The signing also ends months of speculation that the BBC might take the opportunity presented by the expiry of Acorn’s existing agreements to include other manufacturers.
A number of companies including Sinclair and Dragon have in the past shown interest in gaining the lucrative BBC contract.
Acorn is planning to expand its manufacturing and distribution of the Model B machine. It has also begun an export drive to sell the machines in the US and the Germany and Benelux areas of Europe. Manufacturing facilities are being set up in Australia, India and China.
“Acorn is planning to develop more power add-ons for the BBC to take it into the 16-bit and 32-bit computer range,” said an Acorn spokesman.
“The BBC contract has become a very significant one for Acorn — in the beginning the Model B was seen as a fairly minor machine.”
Mastertronic takes over Carnell
MASTERTRONIC has come to the rescue of Carnell Software, who went into liquidation last month, (see PCW, 21 June).
It has set up a new company, Innovision to market Carnell’s Wrath of Magra and Black Crystal games. It is not yet known if Carnell’s Volcanic Dungeon is also included in the deal.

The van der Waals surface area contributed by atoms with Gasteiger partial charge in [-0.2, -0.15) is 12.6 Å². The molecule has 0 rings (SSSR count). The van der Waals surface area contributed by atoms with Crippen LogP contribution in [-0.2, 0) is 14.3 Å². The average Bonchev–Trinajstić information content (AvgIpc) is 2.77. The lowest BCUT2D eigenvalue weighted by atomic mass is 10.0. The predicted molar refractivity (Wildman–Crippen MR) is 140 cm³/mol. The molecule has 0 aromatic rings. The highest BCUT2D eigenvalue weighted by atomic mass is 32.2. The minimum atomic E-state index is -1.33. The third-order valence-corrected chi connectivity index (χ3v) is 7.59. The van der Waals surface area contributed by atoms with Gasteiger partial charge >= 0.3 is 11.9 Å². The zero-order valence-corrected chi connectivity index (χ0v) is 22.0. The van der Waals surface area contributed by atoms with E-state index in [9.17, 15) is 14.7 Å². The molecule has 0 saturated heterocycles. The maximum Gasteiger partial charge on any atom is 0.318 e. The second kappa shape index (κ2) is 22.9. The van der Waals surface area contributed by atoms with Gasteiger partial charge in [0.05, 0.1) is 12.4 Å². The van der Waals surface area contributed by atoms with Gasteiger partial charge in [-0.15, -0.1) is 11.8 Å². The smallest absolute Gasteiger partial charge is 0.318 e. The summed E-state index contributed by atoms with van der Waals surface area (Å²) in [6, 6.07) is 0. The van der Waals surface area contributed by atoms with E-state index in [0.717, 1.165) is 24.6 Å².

The two games will be sold at their original price — £11.95 for Magra, with the book included, and £7.50 for Black Crystal. These prices are the main reason Mastertronic will not market the games under its own name — wishing to keep Mastertronic as a budget-price software label.
“Stuart Galloway, Roy Carnell and Stephen Kirk will be programming for us as part of Innovision,” said Mastertronic chairman Frank Herman. “They will be producing adventure games, which we intend to market at full price.”
Thorn EMI buys stake in Inmos
THORN EMI has paid £95m for a 76 per cent stake in Inmos, the government supported microchip company.
It may also buy the remaining 24 per cent, currently held by the company’s three founders and its employees.
Robin Hood on the Spectrum
THE legend of Robin Hood has been turned into an adventure game by Nottingham software house Runesoft.
Robyne Hode has over 400 locations, set in Nottingham and Sherwood Forest.
“We did a great deal of research to make the locations as authentic as possible,” said John Flack of Runesoft.
“The city library had some maps, although none prior to 1610, so we consulted the Doomsday Book to see how the land would have looked.”
The game uses landmarks apart from Sherwood Forest — part of the adventure takes place in the cave system underneath Nottingham castle.
Robyne Node for the 48K Spectrum costs £9.95